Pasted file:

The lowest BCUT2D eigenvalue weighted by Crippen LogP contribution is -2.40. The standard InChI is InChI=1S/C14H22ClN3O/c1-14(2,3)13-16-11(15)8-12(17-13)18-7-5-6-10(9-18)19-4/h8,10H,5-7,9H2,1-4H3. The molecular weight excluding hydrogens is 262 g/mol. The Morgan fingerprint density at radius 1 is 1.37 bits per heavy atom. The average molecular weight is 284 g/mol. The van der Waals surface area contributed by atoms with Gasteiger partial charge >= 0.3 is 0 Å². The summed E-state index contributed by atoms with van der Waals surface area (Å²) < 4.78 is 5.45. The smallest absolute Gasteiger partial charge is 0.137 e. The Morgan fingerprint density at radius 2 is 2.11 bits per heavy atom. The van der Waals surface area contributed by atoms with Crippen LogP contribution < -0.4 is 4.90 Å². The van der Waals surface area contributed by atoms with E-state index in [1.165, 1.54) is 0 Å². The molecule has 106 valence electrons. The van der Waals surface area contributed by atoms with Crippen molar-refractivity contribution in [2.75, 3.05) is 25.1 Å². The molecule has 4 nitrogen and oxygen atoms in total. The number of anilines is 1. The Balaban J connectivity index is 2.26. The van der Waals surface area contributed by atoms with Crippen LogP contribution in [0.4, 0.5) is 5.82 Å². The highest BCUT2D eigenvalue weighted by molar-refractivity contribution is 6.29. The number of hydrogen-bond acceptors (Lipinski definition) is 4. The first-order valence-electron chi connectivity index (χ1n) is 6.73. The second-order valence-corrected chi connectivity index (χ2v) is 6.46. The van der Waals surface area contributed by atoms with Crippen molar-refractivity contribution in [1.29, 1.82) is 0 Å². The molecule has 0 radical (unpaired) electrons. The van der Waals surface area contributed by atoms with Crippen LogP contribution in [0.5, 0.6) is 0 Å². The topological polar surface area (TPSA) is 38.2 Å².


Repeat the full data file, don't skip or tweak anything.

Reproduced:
The lowest BCUT2D eigenvalue weighted by Crippen LogP contribution is -2.40. The standard InChI is InChI=1S/C14H22ClN3O/c1-14(2,3)13-16-11(15)8-12(17-13)18-7-5-6-10(9-18)19-4/h8,10H,5-7,9H2,1-4H3. The molecular weight excluding hydrogens is 262 g/mol. The Morgan fingerprint density at radius 1 is 1.37 bits per heavy atom. The average molecular weight is 284 g/mol. The van der Waals surface area contributed by atoms with Gasteiger partial charge >= 0.3 is 0 Å². The summed E-state index contributed by atoms with van der Waals surface area (Å²) < 4.78 is 5.45. The smallest absolute Gasteiger partial charge is 0.137 e. The Morgan fingerprint density at radius 2 is 2.11 bits per heavy atom. The van der Waals surface area contributed by atoms with Crippen LogP contribution < -0.4 is 4.90 Å². The van der Waals surface area contributed by atoms with E-state index in [1.165, 1.54) is 0 Å². The molecule has 106 valence electrons. The van der Waals surface area contributed by atoms with Crippen molar-refractivity contribution in [2.75, 3.05) is 25.1 Å². The molecule has 4 nitrogen and oxygen atoms in total. The number of anilines is 1. The Balaban J connectivity index is 2.26. The van der Waals surface area contributed by atoms with Crippen LogP contribution in [0.4, 0.5) is 5.82 Å². The highest BCUT2D eigenvalue weighted by molar-refractivity contribution is 6.29. The number of hydrogen-bond acceptors (Lipinski definition) is 4. The first-order valence-electron chi connectivity index (χ1n) is 6.73. The second-order valence-corrected chi connectivity index (χ2v) is 6.46. The van der Waals surface area contributed by atoms with Crippen molar-refractivity contribution in [1.29, 1.82) is 0 Å². The molecule has 0 radical (unpaired) electrons. The van der Waals surface area contributed by atoms with Crippen LogP contribution in [0.5, 0.6) is 0 Å². The topological polar surface area (TPSA) is 38.2 Å².